As a follow-up to Bad Lieutenant, which could be a possibility fordirector Abel Ferrara's best work to date (or at least most thoughtprovoking), Dangerous Game aims for lower targets while trying for asimilar approach to the dregs of a character's soul. Once again HarveyKeitel is the doomed figure, a man with such a self-destructive impulsethat it'll lead him to nowhere decent. But this time he's not a cop oncompletely the edge of society and self, but a movie director who ismaking a film with such high-intensity, raw emotional drama that itwould make John Cassavetes wince. The main actors in Eddie's movie(Keitel) are Sara (Madonna) and Francis (James Russo) become victim tothat old tune of art imitating life, or vice versa (as the chicken camefrom the egg and back again sort of thing) that starts to make the filmwithin Dangerous Game a very volatile situation. All the while Eddie'sdemands on his actors involve spiritual death via drugs and alcohol andmutual decay towards one another, an abusive relationship where thesexual games have gone sour and all that's left is remorse and contemptdepending on the beat. Soon this seeps out for real, as Francis can'tdistinguish from acting or reality, and a rape scene within the moviebecomes all too real on the set. And, of course, this leads further forEddie's own path of horror.
Unlike Ferrara's previous film, this time Keitel's character doesn'thave that possibility for redemption- in Hollywood, in search of themost brutally honest picture, Eddie Israel won't stop until hepractically gets what he's got bottled up inside right onto screen, nomatter what it does to his actors whom he professes to enjoy and befriendly with (and with Sara more-so). He indulges in drink and moreimportantly women via the movie business, while still keeping upappearances with his wife (Nancy Ferrara) and little boy. So with thislack of Eddie meeting towards any kind of possible sign of hope- andkeep in mind the Herzog clip from Burden of Dreams- it's almost despairfor despair's sake. And watching the scenes being filmed by theactors(The Mother of the Mirrors), though not totally awful, I'mreminded of the old Gene Siskel line about the actors eating lunchbeing more interesting than the movie itself. Still with these flawsnoticed, not to mention a very strange ending that leaves off thecharacter's in some kind of demise either real or filmic (maybe it'sthe point), it's still a good film, or rather a film that defies itsown experimental boundaries to be always fascinating, if only to a filmbuff like myself.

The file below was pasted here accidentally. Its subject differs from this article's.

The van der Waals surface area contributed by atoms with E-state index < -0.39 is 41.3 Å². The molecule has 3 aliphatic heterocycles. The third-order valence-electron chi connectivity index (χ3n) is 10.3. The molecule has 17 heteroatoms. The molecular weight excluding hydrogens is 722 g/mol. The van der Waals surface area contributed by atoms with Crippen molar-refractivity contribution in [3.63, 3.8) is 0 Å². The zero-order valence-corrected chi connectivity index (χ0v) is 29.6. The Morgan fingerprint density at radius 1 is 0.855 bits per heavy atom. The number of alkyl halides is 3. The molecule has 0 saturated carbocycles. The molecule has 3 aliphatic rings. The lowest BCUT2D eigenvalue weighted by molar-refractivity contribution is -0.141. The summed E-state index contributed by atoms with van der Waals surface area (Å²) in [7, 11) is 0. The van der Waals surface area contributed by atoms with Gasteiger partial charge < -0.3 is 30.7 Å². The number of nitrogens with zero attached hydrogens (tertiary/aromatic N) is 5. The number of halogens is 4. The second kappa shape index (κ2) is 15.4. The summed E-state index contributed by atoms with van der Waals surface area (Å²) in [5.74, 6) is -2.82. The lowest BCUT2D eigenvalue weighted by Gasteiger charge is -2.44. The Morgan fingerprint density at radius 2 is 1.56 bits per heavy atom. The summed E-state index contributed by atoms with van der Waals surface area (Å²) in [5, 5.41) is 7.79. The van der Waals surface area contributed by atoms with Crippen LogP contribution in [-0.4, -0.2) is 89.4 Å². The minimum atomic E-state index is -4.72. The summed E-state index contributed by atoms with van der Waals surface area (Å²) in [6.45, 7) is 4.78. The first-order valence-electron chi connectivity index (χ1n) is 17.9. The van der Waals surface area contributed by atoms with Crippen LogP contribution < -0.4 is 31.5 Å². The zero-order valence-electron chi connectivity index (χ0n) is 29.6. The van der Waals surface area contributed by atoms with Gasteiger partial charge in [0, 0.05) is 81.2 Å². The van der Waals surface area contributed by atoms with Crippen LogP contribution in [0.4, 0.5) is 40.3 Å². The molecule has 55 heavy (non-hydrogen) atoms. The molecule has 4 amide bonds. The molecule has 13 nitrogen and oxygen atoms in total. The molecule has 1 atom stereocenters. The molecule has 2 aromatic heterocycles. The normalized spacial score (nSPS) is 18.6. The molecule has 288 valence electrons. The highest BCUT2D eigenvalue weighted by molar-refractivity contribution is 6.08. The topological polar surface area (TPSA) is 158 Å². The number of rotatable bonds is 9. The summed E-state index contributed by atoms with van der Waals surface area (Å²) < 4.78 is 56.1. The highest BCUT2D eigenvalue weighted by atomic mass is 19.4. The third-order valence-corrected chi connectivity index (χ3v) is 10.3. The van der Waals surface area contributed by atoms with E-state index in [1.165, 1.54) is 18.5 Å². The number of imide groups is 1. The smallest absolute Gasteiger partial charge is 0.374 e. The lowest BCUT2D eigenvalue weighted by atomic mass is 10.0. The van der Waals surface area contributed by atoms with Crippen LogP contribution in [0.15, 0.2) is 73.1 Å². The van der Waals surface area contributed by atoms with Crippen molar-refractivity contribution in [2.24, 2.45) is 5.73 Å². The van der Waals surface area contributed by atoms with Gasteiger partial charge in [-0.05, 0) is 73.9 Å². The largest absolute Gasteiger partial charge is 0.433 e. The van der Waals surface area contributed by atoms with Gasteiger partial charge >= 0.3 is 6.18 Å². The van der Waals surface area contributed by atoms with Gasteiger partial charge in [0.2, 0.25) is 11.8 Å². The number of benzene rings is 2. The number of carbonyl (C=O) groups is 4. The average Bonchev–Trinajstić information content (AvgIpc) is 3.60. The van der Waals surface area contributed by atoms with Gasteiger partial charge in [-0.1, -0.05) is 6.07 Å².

I liked individual scenes very much, like one where Keitel's characterdirects Madonna's Sara into delivering lines to the camera believablyby insulting her as a 'commercial whore', to which she finally giveshim what he wants (it's something that is sometimes mentioned amongdirectors or other actors trying to get believable turns by the otheractor), or in seeing the a very understated scene where Keitel andMadonna do a slow dance out by a pool and he sings a soft tune. I alsoloved the scene involving Keitel and Ferrara (how she's related to thedirector I don't know) when he reveals to her his major transgressionsas she has returned home for her father's funeral (just casting her,too, is wise in showing someone very believable as a person inHollywood's good & normal side). What helps too is the willingness ofthe principle actors to just give it their all, as if they'd kill toget what they're doing right for the director, murky script and all.Truth be told, I found this to be a real high point for Madonna as anactress, not playing some easier part to play like in DesperatelySeeking Susan or League of Their Own, but having to actually tap intoher more decadent side that she loved (at the time) to make as a partof her media image. Russo, too, is good here, if maybe almostdangerously one-note as a man so intense and "method" that he threatensthe whole production.
Finally, there's Keitel, who never ceases to amaze me with what he cando even in moments when the material gives him little to do but to lookoff in a scene with a stare or expression of inner-hell. Actually,that's one of the things he's probably perfected since the 1970s. Hehas moments where he bends his demanding exterior, and there'stenderness to be found within the self-destructiveness in Eddie. Theonly problem then lies with Keitel lacking a means to really channelthis into something leading somewhere- by the end his character doesn'tknow what he'll do with the film, or how to finish it, and this sort ofabrupt ending leaves the actors as well as the film in the cold. But asa film about film-making, I've seen worse, and I might even like itmore if I catch it late one night on cable (definitely *that* kind ofmovie).